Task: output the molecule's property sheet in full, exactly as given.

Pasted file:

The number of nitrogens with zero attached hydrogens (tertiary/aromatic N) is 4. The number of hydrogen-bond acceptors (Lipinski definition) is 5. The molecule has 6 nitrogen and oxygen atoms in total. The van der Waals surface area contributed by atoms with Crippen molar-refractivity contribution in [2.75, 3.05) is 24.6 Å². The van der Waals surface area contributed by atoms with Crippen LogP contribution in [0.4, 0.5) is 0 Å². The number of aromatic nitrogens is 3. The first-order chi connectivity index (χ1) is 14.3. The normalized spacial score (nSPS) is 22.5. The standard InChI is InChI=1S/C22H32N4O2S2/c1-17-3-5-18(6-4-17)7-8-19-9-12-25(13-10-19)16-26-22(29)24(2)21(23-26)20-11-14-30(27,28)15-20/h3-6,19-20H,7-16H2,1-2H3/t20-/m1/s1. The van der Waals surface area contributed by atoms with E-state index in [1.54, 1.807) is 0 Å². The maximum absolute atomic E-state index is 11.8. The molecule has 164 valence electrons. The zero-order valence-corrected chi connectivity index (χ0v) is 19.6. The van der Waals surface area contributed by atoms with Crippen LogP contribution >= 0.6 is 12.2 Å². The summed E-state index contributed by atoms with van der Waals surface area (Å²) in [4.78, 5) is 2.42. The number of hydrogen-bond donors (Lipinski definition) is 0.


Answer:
The number of nitrogens with zero attached hydrogens (tertiary/aromatic N) is 4. The number of hydrogen-bond acceptors (Lipinski definition) is 5. The molecule has 6 nitrogen and oxygen atoms in total. The van der Waals surface area contributed by atoms with Crippen molar-refractivity contribution in [2.75, 3.05) is 24.6 Å². The van der Waals surface area contributed by atoms with Crippen LogP contribution in [0.4, 0.5) is 0 Å². The number of aromatic nitrogens is 3. The first-order chi connectivity index (χ1) is 14.3. The normalized spacial score (nSPS) is 22.5. The standard InChI is InChI=1S/C22H32N4O2S2/c1-17-3-5-18(6-4-17)7-8-19-9-12-25(13-10-19)16-26-22(29)24(2)21(23-26)20-11-14-30(27,28)15-20/h3-6,19-20H,7-16H2,1-2H3/t20-/m1/s1. The van der Waals surface area contributed by atoms with E-state index in [1.54, 1.807) is 0 Å². The maximum absolute atomic E-state index is 11.8. The molecule has 164 valence electrons. The zero-order valence-corrected chi connectivity index (χ0v) is 19.6. The van der Waals surface area contributed by atoms with Crippen LogP contribution >= 0.6 is 12.2 Å². The summed E-state index contributed by atoms with van der Waals surface area (Å²) in [4.78, 5) is 2.42. The number of hydrogen-bond donors (Lipinski definition) is 0.